Working papers

Physical vs. Institutional Public Goods Provision: Evidence from China (Job Market Paper)

Abstract: This paper argues that political and market concentration level explains why non-democracies often under-invest in institutional infrastructure and legal capacity. Economic growth challenges this equilibrium and incentivizes rulers to invest in institutional infrastructure complementary to physical infrastructure. Rulers make joint investments to expand market entry and size if they can secure greater rents and preserve institutions favoring concentration. Instrumenting market concentration level with the share of the coal mining industry in local industrial output, the difference-in-differences analysis of Chinese data from 1997 to 2006 shows that the fiscal expenditure ratio of physical to institutional infrastructure rose 42% faster in provinces with market concentration indexes in the top quartile in 2000 (the year before China acceded to the World Trade Organization). The paper also presents a theoretical model proposing that investment in physical infrastructure rises faster than institutional infrastructure when the market concentration level increases.

Protecting Private Property Rights under State Ownership: Evidence from Chinese Occupational Choice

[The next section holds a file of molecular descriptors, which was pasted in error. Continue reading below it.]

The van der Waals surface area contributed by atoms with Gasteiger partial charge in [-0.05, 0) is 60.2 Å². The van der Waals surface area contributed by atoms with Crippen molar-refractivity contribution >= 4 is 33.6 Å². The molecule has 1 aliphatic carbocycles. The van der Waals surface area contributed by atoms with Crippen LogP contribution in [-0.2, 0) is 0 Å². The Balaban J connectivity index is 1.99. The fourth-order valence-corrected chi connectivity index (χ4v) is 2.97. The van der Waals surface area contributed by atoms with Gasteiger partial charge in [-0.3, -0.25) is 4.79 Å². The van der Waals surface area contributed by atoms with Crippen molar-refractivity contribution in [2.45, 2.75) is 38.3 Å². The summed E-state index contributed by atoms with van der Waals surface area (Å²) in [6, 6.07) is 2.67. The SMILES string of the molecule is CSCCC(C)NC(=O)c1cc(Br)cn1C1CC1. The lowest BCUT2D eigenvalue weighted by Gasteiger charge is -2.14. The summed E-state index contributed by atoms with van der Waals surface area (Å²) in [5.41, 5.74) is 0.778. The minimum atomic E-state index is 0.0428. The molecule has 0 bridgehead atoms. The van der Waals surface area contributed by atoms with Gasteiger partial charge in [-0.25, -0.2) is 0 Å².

Abstract: My job market paper shows that monopoly matters for investment in institutions? The next question is why. This paper answers why by presenting evidence showing that monopoly is the de facto institution protecting property rights absent a formal one. The data results show that high-skilled workers work for the state sector much less for wage differentials than low-skilled workers but more for rent differentials which can be as high as 26% for high-skilled managers. Better-educated workers join the state sector primarily to earn higher rents.

Work in Progress

Negative Shocks and State Capacity: Evidence from China

Social Norms, Family Institutions, and Political Regimes: Evidence from China